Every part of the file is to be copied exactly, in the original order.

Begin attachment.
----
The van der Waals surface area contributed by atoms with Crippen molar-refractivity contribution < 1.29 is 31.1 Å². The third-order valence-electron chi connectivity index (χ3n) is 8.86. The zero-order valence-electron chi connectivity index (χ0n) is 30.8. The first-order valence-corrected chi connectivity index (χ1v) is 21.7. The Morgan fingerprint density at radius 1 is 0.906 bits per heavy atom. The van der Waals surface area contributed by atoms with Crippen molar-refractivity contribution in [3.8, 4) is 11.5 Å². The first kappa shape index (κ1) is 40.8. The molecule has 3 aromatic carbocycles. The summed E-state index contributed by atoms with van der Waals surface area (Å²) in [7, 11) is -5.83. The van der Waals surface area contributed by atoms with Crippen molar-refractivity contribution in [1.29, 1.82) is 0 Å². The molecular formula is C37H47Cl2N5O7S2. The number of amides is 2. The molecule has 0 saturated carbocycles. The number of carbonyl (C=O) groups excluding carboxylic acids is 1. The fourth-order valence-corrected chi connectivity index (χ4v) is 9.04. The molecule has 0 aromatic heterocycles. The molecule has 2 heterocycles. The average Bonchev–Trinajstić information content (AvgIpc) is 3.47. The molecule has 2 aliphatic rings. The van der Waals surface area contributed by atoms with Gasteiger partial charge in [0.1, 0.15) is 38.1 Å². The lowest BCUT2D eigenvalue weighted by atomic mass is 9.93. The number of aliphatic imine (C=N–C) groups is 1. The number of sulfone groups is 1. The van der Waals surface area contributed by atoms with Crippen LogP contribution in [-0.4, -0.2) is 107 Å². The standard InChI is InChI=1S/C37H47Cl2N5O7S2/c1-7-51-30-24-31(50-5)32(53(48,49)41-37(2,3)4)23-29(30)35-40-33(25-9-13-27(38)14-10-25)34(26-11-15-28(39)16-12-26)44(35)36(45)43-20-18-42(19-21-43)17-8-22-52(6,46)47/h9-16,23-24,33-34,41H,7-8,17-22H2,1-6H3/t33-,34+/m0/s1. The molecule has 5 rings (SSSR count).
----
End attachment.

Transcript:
The van der Waals surface area contributed by atoms with Crippen molar-refractivity contribution < 1.29 is 31.1 Å². The third-order valence-electron chi connectivity index (χ3n) is 8.86. The zero-order valence-electron chi connectivity index (χ0n) is 30.8. The first-order valence-corrected chi connectivity index (χ1v) is 21.7. The Morgan fingerprint density at radius 1 is 0.906 bits per heavy atom. The van der Waals surface area contributed by atoms with Crippen molar-refractivity contribution in [3.8, 4) is 11.5 Å². The first kappa shape index (κ1) is 40.8. The molecule has 3 aromatic carbocycles. The summed E-state index contributed by atoms with van der Waals surface area (Å²) in [7, 11) is -5.83. The van der Waals surface area contributed by atoms with Crippen molar-refractivity contribution in [1.29, 1.82) is 0 Å². The molecular formula is C37H47Cl2N5O7S2. The number of amides is 2. The molecule has 0 saturated carbocycles. The number of carbonyl (C=O) groups excluding carboxylic acids is 1. The fourth-order valence-corrected chi connectivity index (χ4v) is 9.04. The molecule has 0 aromatic heterocycles. The molecule has 2 heterocycles. The average Bonchev–Trinajstić information content (AvgIpc) is 3.47. The molecule has 2 aliphatic rings. The van der Waals surface area contributed by atoms with Gasteiger partial charge in [0.1, 0.15) is 38.1 Å². The lowest BCUT2D eigenvalue weighted by atomic mass is 9.93. The number of aliphatic imine (C=N–C) groups is 1. The number of sulfone groups is 1. The van der Waals surface area contributed by atoms with Crippen LogP contribution in [-0.4, -0.2) is 107 Å². The standard InChI is InChI=1S/C37H47Cl2N5O7S2/c1-7-51-30-24-31(50-5)32(53(48,49)41-37(2,3)4)23-29(30)35-40-33(25-9-13-27(38)14-10-25)34(26-11-15-28(39)16-12-26)44(35)36(45)43-20-18-42(19-21-43)17-8-22-52(6,46)47/h9-16,23-24,33-34,41H,7-8,17-22H2,1-6H3/t33-,34+/m0/s1. The molecule has 5 rings (SSSR count).